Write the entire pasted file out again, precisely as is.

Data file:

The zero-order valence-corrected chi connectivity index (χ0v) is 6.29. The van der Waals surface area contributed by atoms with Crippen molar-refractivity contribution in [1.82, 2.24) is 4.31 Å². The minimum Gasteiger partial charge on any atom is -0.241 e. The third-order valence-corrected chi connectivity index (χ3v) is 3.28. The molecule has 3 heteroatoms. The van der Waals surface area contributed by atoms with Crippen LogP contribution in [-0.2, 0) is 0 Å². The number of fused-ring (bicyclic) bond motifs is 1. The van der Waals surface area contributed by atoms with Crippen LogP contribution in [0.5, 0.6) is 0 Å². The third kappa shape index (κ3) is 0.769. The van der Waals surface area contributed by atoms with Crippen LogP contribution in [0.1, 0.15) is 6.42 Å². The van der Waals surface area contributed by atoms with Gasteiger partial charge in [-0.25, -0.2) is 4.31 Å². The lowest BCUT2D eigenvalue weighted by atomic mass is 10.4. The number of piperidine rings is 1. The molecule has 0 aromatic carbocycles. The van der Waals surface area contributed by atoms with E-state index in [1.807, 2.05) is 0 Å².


The zero-order valence-corrected chi connectivity index (χ0v) is 6.29. The van der Waals surface area contributed by atoms with Crippen molar-refractivity contribution in [1.82, 2.24) is 4.31 Å². The minimum Gasteiger partial charge on any atom is -0.241 e. The third-order valence-corrected chi connectivity index (χ3v) is 3.28. The molecule has 3 heteroatoms. The van der Waals surface area contributed by atoms with Crippen LogP contribution in [-0.2, 0) is 0 Å². The number of fused-ring (bicyclic) bond motifs is 1. The van der Waals surface area contributed by atoms with Crippen LogP contribution in [0.5, 0.6) is 0 Å². The third kappa shape index (κ3) is 0.769. The van der Waals surface area contributed by atoms with Crippen LogP contribution in [0.1, 0.15) is 6.42 Å². The van der Waals surface area contributed by atoms with Gasteiger partial charge in [-0.25, -0.2) is 4.31 Å². The lowest BCUT2D eigenvalue weighted by atomic mass is 10.4. The number of piperidine rings is 1. The molecule has 0 aromatic carbocycles. The van der Waals surface area contributed by atoms with E-state index in [1.807, 2.05) is 0 Å².